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The Battalion

The Student News Site of Texas A&M University - College Station

The Battalion

The Student News Site of Texas A&M University - College Station

The Battalion

Texas A&M Aggies guard Tyrece Radford (23) blocks Arkansas Razorbacks guard Tramon Mark (12) during Texas A&M’s game against Arkansas on Tuesday, Feb. 20, 2024, at Reed Arena. (Ishika Samant/The Battalion)
Free falling
February 20, 2024
Jace LaViolette (17) an Head Coach Jim Schlossnagle celebrating a home run during Texas A&Ms game against UIW on Tuesday, Feb. 20, 2024 at Olsen Field. (Hannah Harrison/The Battalion)
GALLERY: Baseball vs. UIW
February 20, 2024
Texas A&M outfielder Jace Laviolette (17) catches a pop fly during Texas A&M’s game against McNeese on Sunday, Feb. 18, 2024 at Blue Bell Park. (Chris Swann/The Battalion)
Four for four
February 20, 2024
Texas A&M Aggies guard Tyrece Radford (23) blocks Arkansas Razorbacks guard Tramon Mark (12) during Texas A&M’s game against Arkansas on Tuesday, Feb. 20, 2024, at Reed Arena. (Ishika Samant/The Battalion)
Free falling
February 20, 2024
Jace LaViolette (17) an Head Coach Jim Schlossnagle celebrating a home run during Texas A&Ms game against UIW on Tuesday, Feb. 20, 2024 at Olsen Field. (Hannah Harrison/The Battalion)
GALLERY: Baseball vs. UIW
February 20, 2024
Texas A&M outfielder Jace Laviolette (17) catches a pop fly during Texas A&M’s game against McNeese on Sunday, Feb. 18, 2024 at Blue Bell Park. (Chris Swann/The Battalion)
Four for four
February 20, 2024

Fahrenheit 451 smolders across generations

 
 

With a message that has burned into the minds of its readers over the last 60 years, Ray Bradbury’s 1953 novel “Fahrenheit 451” will take Rudder Theatre in a stage adaptation of the iconic work.
Robert Boenig, A&M English professor and associate department head, said the novel was originally written as a commentary on former Sen. Joseph McCarthy’s anti-communism work and the suppression of free speech.
Alfred Bendixen, English professor, said the play is certainly not the first adaptation of the novel and that Bradbury was very open to dramatic re-creations of his work. Bradbury wrote a stage version of the novel and read it for an audiobook version, Bendixen said.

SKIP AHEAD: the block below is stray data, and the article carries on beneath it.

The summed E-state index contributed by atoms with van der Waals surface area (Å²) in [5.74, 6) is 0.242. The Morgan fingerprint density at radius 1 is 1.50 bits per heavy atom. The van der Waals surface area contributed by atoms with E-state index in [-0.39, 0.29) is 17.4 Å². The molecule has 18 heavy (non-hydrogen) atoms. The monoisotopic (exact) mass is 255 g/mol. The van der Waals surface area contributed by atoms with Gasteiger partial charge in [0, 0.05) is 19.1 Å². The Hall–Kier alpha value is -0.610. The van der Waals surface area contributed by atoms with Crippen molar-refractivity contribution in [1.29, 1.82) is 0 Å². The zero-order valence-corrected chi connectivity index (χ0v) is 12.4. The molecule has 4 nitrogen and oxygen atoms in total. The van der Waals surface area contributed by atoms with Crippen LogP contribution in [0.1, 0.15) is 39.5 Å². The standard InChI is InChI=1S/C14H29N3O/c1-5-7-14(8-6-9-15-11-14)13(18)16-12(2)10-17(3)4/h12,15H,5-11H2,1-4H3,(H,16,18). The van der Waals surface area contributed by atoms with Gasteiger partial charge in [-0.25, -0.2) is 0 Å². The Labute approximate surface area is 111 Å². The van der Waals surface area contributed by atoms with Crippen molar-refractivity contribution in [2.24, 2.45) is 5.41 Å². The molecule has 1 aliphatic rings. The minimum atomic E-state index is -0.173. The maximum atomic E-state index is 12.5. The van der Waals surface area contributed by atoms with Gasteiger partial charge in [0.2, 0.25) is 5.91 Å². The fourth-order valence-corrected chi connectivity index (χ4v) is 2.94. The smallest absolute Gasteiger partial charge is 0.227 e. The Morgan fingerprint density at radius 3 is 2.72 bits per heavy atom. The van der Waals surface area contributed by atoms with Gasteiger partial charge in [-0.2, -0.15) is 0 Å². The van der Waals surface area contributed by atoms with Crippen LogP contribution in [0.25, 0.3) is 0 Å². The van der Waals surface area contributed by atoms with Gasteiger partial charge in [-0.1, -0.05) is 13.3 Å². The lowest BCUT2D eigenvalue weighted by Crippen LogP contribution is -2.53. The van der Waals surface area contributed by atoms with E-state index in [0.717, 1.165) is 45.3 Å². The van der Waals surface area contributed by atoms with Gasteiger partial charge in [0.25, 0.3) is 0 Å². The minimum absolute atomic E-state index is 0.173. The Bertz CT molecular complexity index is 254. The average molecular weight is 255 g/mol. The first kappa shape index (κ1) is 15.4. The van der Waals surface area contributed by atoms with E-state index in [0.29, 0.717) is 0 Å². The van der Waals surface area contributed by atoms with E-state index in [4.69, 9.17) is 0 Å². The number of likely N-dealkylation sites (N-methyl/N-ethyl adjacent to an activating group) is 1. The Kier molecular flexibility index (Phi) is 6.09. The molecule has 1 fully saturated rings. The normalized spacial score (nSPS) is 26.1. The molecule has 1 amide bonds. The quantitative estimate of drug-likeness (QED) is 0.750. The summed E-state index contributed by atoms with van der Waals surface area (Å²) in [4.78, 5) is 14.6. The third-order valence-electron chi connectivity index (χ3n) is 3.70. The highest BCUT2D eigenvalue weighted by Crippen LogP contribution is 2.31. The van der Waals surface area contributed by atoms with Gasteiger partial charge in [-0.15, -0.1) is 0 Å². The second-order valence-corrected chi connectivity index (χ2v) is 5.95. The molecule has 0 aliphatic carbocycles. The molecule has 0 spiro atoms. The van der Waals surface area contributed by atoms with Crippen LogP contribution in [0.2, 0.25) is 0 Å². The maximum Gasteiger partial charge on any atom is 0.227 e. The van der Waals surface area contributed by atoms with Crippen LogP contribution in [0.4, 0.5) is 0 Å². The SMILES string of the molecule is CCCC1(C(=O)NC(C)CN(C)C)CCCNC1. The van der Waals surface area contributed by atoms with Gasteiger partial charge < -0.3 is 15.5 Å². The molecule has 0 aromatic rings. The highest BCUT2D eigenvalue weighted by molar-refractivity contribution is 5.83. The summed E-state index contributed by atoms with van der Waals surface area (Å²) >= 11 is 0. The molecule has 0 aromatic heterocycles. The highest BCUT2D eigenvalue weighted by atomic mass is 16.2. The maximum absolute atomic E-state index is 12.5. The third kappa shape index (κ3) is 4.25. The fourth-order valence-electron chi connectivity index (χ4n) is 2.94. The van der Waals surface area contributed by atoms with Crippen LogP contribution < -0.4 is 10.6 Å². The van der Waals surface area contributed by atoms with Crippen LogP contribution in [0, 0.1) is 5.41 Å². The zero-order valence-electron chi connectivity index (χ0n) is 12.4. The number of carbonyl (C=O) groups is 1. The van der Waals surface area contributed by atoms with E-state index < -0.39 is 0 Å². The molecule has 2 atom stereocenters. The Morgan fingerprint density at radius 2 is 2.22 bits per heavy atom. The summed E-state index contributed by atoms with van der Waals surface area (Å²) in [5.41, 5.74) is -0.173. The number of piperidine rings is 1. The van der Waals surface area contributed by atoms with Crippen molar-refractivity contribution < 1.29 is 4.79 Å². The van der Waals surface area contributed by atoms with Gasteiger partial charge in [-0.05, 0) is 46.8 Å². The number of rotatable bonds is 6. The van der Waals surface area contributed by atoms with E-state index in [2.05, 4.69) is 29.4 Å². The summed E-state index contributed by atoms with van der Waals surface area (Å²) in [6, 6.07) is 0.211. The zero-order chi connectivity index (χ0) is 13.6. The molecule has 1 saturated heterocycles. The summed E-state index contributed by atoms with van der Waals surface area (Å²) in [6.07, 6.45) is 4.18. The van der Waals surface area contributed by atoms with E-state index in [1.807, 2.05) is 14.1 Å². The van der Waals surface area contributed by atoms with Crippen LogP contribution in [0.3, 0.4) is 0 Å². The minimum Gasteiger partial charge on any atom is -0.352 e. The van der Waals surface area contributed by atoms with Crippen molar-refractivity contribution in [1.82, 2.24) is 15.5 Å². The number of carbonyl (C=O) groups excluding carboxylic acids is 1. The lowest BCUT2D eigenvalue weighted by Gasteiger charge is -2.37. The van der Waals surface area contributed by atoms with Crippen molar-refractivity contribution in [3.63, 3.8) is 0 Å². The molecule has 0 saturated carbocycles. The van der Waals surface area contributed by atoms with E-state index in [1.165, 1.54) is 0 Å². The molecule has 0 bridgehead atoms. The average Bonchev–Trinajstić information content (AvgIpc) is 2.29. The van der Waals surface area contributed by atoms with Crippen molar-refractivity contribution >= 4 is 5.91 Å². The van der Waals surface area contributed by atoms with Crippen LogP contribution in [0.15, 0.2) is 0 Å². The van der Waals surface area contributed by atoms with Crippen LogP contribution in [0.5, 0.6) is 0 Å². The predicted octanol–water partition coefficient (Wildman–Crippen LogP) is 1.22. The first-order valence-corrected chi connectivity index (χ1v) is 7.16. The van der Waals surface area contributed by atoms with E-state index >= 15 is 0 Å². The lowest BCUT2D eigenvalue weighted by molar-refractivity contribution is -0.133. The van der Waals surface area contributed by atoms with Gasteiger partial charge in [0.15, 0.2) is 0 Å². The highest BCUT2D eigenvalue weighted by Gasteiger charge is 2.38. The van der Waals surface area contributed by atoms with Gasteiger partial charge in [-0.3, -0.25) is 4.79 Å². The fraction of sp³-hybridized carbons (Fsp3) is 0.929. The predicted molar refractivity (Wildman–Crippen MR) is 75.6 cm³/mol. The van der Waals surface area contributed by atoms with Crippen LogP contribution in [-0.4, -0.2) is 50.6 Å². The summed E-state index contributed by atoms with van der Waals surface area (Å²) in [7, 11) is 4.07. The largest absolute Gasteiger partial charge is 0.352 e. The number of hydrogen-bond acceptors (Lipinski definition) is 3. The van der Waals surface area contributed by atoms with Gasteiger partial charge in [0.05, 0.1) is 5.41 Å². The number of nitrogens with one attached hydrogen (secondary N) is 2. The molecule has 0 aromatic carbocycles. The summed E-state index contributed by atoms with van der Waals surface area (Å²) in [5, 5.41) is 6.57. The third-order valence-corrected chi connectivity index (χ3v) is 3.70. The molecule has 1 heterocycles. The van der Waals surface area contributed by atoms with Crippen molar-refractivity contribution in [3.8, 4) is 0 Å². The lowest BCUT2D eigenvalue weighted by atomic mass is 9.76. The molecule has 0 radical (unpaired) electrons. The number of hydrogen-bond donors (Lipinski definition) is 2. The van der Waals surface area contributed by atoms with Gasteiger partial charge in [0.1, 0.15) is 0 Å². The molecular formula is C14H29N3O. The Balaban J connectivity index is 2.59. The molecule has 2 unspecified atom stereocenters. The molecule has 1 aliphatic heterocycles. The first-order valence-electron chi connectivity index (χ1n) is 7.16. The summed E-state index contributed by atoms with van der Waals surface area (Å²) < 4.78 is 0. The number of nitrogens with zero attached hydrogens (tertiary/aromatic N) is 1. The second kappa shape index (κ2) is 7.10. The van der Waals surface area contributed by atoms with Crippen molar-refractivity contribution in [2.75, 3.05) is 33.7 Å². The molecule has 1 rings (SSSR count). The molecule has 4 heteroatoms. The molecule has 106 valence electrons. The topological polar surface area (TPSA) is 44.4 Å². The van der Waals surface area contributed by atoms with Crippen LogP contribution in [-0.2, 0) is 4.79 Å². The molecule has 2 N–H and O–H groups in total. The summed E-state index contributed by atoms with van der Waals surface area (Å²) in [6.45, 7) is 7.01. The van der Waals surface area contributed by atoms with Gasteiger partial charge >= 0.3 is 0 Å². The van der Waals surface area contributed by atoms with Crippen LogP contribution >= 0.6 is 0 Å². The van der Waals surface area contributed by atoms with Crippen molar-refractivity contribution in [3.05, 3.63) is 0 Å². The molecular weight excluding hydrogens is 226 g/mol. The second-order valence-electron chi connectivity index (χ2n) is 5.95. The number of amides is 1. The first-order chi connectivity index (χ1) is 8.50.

Bendixen said the novel itself reflected Bradbury’s concern with what he saw as a societal decrease in the value placed on reading, and by extension the failure of the American education system.
“‘Fahrenheit 451’ is a powerful attack on censorship and on the suppression of ideas during the McCarthy era,” Bendixen said. “It also reflects Bradbury’s larger concern with the way reading is devalued by a culture increasingly seduced by the cheap and easy entertainment provided by radio, TV and movies.”
Boenig said the book’s censorship message is relevant today.
“Those who wish to impose their own ideas by suppressing those of others still pose a danger today,” Boenig said. “The danger might have been more immediate in Nazi Germany, but that doesn’t mean we shouldn’t be on guard today.”
Boenig compared Bradbury’s novel to “The Crucible,” a play written in 1953 by one of Bradbury’s contemporaries, Arthur Miller. Boenig said “The Crucible,” which chronicles the real witch hunts of Salem, Mass., draws a parallel to the “witch hunts” conducted under McCarthy.
Bradbury’s novel has been subjected to censorship itself, having been banned in some schools and libraries, which senior English major Heather Luna said indicates censors are missing the point of Bradbury’s novel.
“We shouldn’t censor anyone’s words or opinions,” Luna said. “If we’re offended, then we’re fools for taking someone else’s words so seriously.”
As part of MSC OPAS’s Intimate Gathering series, “Fahrenheit 451” will be Thursday night in Rudder Theatre.

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